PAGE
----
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Blog: Tag: Emarketer

Google and Yahoo: a battle for web dominance

The battle rages between Google and Yahoo, both fighting to be the winner in the war for digital advertising dollars. Google is, to date, the clear winner in the paid search realm, but display advertising...

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Dealing with the “Data” in Data-Driven Marketing

How lucky are marketers today, what with all that wonderful data generated by, especially, their digital marketing efforts? It's a veritable feast of numbers: impressions, CPC, CPL, CTR, etc., etc. So, what's not to love about it? According to some companies, plenty. eMarketer is out with a new study that shows that the biggest challenge facing companies, in terms of "Bid Data", is "the time and manpower required to collect and analyze it." The full chart of answers is below and it is almost a graphical representation of the throwing up of ones hands in a surrender to the issue at hand

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Does Bid Data mean Bid Trouble for Digital Advertisers

There is no doubt that data is driving digital marketing today and that the term "Bid Data" is the latest in a long line of "Big" cliches.  But an interesting thing has happened on the way to the utopia of data-driven decision making; most of us aren't sure exactly what to do with what we have.  Two articles published less than a month apart by eMarketer illustrate the paradox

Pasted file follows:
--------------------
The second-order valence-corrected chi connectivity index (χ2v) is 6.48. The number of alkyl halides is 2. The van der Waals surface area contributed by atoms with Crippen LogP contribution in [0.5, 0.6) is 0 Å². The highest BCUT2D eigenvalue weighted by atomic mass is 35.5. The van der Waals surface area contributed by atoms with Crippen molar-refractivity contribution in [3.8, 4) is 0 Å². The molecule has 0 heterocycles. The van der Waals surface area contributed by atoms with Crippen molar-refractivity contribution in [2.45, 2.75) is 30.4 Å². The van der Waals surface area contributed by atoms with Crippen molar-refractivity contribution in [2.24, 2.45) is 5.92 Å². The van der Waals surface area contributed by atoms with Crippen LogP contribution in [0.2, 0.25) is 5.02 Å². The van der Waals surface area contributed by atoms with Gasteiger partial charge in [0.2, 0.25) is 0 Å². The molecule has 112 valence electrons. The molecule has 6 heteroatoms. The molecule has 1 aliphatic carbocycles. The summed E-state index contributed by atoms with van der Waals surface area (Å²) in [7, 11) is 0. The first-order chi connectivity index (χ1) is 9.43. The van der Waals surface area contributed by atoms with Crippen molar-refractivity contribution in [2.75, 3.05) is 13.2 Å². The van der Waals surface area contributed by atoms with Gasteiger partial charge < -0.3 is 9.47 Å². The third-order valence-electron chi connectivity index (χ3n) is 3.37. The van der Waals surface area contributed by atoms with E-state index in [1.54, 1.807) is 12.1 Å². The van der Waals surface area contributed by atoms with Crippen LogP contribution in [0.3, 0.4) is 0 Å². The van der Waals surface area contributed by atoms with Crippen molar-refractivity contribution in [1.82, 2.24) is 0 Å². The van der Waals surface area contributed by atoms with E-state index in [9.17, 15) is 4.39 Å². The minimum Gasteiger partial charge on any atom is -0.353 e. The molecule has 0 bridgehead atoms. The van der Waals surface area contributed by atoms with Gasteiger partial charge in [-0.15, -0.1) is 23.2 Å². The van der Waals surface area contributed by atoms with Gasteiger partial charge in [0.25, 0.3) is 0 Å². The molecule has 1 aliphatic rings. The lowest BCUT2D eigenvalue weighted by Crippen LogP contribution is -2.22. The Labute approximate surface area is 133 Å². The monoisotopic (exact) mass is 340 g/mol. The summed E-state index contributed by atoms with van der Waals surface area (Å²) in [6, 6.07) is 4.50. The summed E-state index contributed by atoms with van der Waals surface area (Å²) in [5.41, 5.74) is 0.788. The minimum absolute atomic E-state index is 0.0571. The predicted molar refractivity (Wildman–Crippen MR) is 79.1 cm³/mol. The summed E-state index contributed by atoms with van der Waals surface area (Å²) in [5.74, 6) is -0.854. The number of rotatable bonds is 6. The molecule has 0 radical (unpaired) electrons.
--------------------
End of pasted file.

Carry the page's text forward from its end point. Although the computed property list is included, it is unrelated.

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The budget goes to the digital channels that deliver value

ADOTAS has put forth an Op-Ed that takes a look at the at trends in the digital advertising space. It drew on several sources, including eMarketer and Forrester, and considered, among other things, spend - current and future, media mix, and influencers. Of the several conclusions drawn, three that pertain directly to paid search are:

  1. Budgets continue to shift to digital advertising channels
  2. Paid will remain number 1 for, well, forever it seems
  3. Value is driving budget distribution.

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How are companies using cross-platform attribution?